The team admit they learned a lot working with Morley and the finished building ended up being longlisted for a number of awards, and with confidence building during this early period in the practice’s history, they also had a go at trying to win the contract to redesign the Midlands Arts Centre in Cannon Hill Park.
Larry said: “Glenn Howells had done a feasibility study and they wanted an international architect so in our naive way we thought we’ll go for that.”
Nothing if not ambitious, they contacted Ralph Erskine – described on his death as one of the greatest British architects of the 20th century – who one of them had bumped into recently and he agreed to join forces with them for their pitch.
Larry said: “We got down to the long list of 20 and we had to got to an open day at the MAC and all the big guys were there.
“We’d got Phil Singleton on board because we needed somebody who could talk - he was still working from his bedroom in Moseley at the time. Eventually we came runners up.”
But probably the most important collaboration undertaken by the practice has been with artist David Patten.
David trained as a painter at the Royal College of Art and went off to Paris before coming back to the Midlands which in his words had been something of a “wasteland for the arts”.
He steadily got more involved in public art during the early renaissance of the city in the late 1980s and with projects like the Icon. “In 1989 I stopped making standalone art and started working with design teams and then about 10 years ago I got a phone call from Larry who asked me to come and talk to him about Electric Wharf and I remember the first day we went to see it because it happened to be 9/11.”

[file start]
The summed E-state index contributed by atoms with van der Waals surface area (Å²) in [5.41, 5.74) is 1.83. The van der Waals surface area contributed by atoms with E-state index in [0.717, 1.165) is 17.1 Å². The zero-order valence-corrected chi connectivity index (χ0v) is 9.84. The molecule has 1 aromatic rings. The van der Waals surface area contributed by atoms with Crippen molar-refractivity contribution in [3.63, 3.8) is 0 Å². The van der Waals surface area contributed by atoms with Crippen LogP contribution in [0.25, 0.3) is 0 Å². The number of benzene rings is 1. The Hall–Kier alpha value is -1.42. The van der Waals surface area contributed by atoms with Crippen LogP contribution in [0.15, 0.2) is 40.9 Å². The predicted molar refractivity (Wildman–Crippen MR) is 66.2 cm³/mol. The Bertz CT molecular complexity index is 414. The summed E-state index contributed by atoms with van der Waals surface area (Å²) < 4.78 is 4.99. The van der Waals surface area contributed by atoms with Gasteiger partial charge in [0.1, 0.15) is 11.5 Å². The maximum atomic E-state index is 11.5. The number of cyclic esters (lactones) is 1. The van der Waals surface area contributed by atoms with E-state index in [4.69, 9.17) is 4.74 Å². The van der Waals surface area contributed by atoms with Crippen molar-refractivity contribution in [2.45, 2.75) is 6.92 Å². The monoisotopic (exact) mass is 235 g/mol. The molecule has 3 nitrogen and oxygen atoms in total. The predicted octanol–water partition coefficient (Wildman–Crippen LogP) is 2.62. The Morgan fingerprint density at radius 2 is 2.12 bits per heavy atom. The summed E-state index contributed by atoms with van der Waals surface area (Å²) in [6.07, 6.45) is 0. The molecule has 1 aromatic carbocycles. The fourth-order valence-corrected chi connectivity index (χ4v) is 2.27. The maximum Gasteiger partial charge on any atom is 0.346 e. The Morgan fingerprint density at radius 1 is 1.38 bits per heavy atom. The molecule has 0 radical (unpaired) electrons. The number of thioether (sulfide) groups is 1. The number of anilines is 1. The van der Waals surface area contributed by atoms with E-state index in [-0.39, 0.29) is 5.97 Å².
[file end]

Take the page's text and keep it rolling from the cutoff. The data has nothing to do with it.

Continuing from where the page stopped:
Larry added: “We had a brief from our client Ian Harrabin who told us to go and have a look at this old power station in Coventry from 1836 and work up some ideas – the brief was very loose. What we were searching for was an artful dimension. David looks at things differently to an architect when looking to make a place.”
One of the ideas was to incorporate old railway sleepers into the design to represent the old power station and he also discovered a sequence of numbers which identified how many people the power station supplied. “We ended up using these numbers, not on some kind of plaque, but put the numbers around the building – it gave us another layer. It is a simple process – as you find it let it lead the design process.”
Richard said: “The aim is to avoid an identikit. The project references itself again and again and becomes distillation of what that site’s about, each step informed by what’s on the site which ensures that you have something new.”